Minimum Distance Using Lagrange MultipliersDate: 11/17/1999 at 20:27:48 From: Gloria Compise Subject: Lagrange Multipliers I'm trying to solve the following problem. Find the minimum distance from (0,0,c) to the cone z^2 = (x^2/a^2)+(y^2/b^2). So far what I've done is, f(x,y,z) = x^2 + y^2 + (z-c)^2 = x^2 + y^2 + (x^2/a^2) + (y^2/b^2) + c^2 - 2c{(x^2/a^2) + (y^2/b^2)}^1/2 I know that I'm supposed to use Lagrange Multipliers, but I'm having a difficult time. Can you help me? Thank you. Date: 11/18/1999 at 12:08:01 From: Doctor Anthony Subject: Re: Lagrange Multipliers The general problem is to find stationary points of f(x,y,z) subject to constraint g(x,y,z) = 0. [Note that the constraint must be written in this form.] So our problem is to find stationary points on f(x,y,z) = x^2 + y^2 + (z-c)^2 subject to constraint g(x,y,z) = x^2/a^2 + y^2/b^2 - z^2 = 0 At stationary points of f(x,y,z) we have df = part(df/dx)*dx + part(df/dy)*dy + part(df/dz)*dz = 0 This implies that the vector [part(df/dx), part(df/dy), part(df/dz)] is perpendicular to the vector [dx, dy, dz]. Since g(x,y,z) = 0 we can write dg = part(dg/dx)*dx + part(dg/dy)*dy + part(dg/dz)*dz = 0 Thus the vector [part(dg/dx), part(dg/dy), part(dg/dz)] is also perpendicular to the vector [dx, dy, dz]. This implies that the vector [part(df/dx), part(df/dy), part(df/dz)] is parallel to the vector [part(dg/dx), part(dg/dy), part(dg/dz)] and that we can find a scalar k such that [part(df/dx), part(df/dy), part(df/dz)] - k[part(dg/dx), part(dg/dy), part(dg/dz)] = [0, 0, 0] This can be summarized by writing phi(x,y,z) = f(x,y,z) - kg(x,y,z) Then f(x,y,z) will have a stationary point subject to constraint g(x,y,z) = 0 when part(d(phi)/dx) = 0, part(d(phi)/dy) = 0, part(d(phi)/dz) = 0 and g(x,y,z) = 0. This gives four equations to find x, y, z and k. k is the Lagrange multiplier and phi is the auxiliary function. Applying these ideas to our problem, we have f(x,y,z)= x^2 + y^2 +(z-c)^2 and g(x,y,z) = x^2/a^2 + y^2/b^2 -z^2 The auxiliary function is phi(x,y,z) = f(x,y,z) - kg(x,y,z) = x^2+y^2+(z-c)^2 - k(x^2/a^2 + y^2/b^2 - z^2) Then: part(d(phi)/dx) = 2x -k(2x/a^2) = 0 ......................(1) part(d(phi)/dy) = 2y -k(2y/b^2) = 0 ......................(2) part(d(phi)/dz) = 2(z-c) -k(-2z) = 0 ......................(3) g(x,y,z) = x^2/a^2 + y^2/b^2 - z^2 = 0 ............(4) Now we must solve (1), (2), (3) and (4) for k, x, y and z. From (1) and (2) x and y can take any values and we could have: From (1) 1 - k/a^2 = 0, so k = a^2 then from (2) y = 0 From (3) z-c + kz = 0, so z(1+k) = c, z = c/(1+k) z = c/(1+a^2) From (4) x^2/a^2 + y^2/b^2 - c^2/(1+k)^2 = 0 x^2/a^2 + 0 - c^2/(1+a^2)^2 = 0 x^2/a^2 = c^2/(1+a^2)^2 and taking square roots x/a = c/(1+a^2) x = ac/(1+a^2) So a point on the cone nearest to (0,0,c) is x = ac/(1+a^2) y = 0 z = c/(1+a^2). - Doctor Anthony, The Math Forum http://mathforum.org/dr.math/ |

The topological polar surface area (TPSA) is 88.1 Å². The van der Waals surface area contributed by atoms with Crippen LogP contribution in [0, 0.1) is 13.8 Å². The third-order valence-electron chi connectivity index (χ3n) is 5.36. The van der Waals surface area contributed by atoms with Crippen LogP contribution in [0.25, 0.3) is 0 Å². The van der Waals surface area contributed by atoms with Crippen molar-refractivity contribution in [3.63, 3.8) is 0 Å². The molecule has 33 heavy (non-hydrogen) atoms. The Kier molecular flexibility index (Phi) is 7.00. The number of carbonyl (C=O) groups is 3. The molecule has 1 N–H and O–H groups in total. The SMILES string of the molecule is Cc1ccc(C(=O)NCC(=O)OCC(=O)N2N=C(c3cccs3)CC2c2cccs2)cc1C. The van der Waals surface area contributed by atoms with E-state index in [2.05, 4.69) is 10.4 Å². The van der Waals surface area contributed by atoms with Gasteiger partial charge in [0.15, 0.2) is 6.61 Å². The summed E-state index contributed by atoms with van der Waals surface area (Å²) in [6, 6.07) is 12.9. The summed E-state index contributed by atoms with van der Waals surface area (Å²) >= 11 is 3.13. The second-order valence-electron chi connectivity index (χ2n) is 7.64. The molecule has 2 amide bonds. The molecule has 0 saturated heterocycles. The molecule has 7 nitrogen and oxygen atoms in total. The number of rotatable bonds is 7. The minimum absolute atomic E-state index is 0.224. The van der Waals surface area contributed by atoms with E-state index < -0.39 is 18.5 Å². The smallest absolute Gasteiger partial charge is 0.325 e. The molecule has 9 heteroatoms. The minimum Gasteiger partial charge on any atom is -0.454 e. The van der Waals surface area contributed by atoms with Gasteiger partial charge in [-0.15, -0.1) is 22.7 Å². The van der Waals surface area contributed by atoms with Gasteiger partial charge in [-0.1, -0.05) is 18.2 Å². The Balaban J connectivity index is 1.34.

Search the Dr. Math Library: |
[Privacy Policy] [Terms of Use]
Ask Dr. Math^{TM}
© 1994- The Math Forum at NCTM. All rights reserved.
http://mathforum.org/dr.math/